Persian Rice – How to Make Perfect Steamed Rice

Learn make -style Rice! Check out for the components, more info, and numerous, a lot more video . I hope you enjoy this simple Rice !

Persian Rice – Make Perfect Steamed Rice

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About the Author: Yvette Cook


  1. Hi there Chef, Thank you for the recipe. I am from Iran, and we love our rice and  take a lot of care about it. I wanted to share another step to complete your recipe and it is the very essential step at the beginning which is soaking the rice with salted water at least for 2 hours before adding it to the boiling water. It is better to soak the rice overnight and also  use Iranian organic smoked rice which is much better in terms of taste, texture and smell. I think you can find them in Iranian stores in US. Another substitute for the potatoes in the bottom can be flat bread (It can be pita bread, or tortillas, or any sort of not very thick breads as well) which is more popular in Iran. Some people add sesame seeds to the bottom of potatoes or bread  that I personally love because of added flavor and texture.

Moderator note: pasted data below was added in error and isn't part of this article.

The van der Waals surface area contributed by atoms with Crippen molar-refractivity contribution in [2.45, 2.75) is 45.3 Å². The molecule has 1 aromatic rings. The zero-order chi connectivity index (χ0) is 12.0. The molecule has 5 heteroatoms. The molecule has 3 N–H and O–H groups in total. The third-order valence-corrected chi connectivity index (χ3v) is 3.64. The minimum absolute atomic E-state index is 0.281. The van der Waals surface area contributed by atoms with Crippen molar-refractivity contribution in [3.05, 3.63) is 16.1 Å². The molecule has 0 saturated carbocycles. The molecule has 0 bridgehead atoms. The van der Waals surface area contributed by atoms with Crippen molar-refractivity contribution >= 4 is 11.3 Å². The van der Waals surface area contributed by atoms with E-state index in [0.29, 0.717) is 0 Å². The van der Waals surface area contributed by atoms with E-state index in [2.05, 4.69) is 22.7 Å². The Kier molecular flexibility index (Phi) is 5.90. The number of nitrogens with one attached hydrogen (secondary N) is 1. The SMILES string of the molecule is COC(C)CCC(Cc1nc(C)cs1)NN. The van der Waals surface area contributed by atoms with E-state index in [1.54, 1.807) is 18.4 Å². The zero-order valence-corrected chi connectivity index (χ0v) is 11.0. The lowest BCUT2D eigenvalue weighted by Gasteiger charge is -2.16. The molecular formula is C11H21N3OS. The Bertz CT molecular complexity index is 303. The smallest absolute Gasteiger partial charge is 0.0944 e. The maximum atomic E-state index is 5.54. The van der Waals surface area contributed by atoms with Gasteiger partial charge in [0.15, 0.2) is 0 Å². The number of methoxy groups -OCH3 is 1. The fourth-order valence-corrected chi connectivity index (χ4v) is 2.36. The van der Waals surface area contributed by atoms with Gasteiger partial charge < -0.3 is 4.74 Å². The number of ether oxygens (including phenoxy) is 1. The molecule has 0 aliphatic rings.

1. I found smoked rice one time at a specialty store and there were 6 small bags. I bought them all. It is amazingly delicious. Amazing. Delicious.

    2. Thanks for the ideas!👍 Smoked rice sounds WONDERFUL! Never heard of it before, but now I want to try it.👌💜

  2. finaly!!! thanks chef John !